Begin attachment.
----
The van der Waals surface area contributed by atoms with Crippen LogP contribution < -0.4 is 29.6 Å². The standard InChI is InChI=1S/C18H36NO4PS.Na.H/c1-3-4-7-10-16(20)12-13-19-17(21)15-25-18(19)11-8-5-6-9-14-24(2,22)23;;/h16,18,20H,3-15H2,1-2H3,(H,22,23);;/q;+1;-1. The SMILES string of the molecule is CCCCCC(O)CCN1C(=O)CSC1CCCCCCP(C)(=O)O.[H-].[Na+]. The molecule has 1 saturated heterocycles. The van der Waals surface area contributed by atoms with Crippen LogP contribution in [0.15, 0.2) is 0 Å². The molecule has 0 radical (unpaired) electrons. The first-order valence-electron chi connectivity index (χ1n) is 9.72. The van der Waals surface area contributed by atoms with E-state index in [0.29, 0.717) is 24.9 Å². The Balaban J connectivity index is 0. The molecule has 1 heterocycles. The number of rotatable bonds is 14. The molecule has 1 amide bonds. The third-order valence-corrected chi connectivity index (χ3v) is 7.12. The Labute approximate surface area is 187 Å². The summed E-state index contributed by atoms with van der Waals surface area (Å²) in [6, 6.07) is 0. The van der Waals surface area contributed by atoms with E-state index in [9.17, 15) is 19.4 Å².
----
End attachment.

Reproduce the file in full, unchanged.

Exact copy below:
The van der Waals surface area contributed by atoms with Crippen LogP contribution < -0.4 is 29.6 Å². The standard InChI is InChI=1S/C18H36NO4PS.Na.H/c1-3-4-7-10-16(20)12-13-19-17(21)15-25-18(19)11-8-5-6-9-14-24(2,22)23;;/h16,18,20H,3-15H2,1-2H3,(H,22,23);;/q;+1;-1. The SMILES string of the molecule is CCCCCC(O)CCN1C(=O)CSC1CCCCCCP(C)(=O)O.[H-].[Na+]. The molecule has 1 saturated heterocycles. The van der Waals surface area contributed by atoms with Crippen LogP contribution in [0.15, 0.2) is 0 Å². The molecule has 0 radical (unpaired) electrons. The first-order valence-electron chi connectivity index (χ1n) is 9.72. The van der Waals surface area contributed by atoms with E-state index in [0.29, 0.717) is 24.9 Å². The Balaban J connectivity index is 0. The molecule has 1 heterocycles. The number of rotatable bonds is 14. The molecule has 1 amide bonds. The third-order valence-corrected chi connectivity index (χ3v) is 7.12. The Labute approximate surface area is 187 Å². The summed E-state index contributed by atoms with van der Waals surface area (Å²) in [6, 6.07) is 0. The van der Waals surface area contributed by atoms with E-state index in [9.17, 15) is 19.4 Å².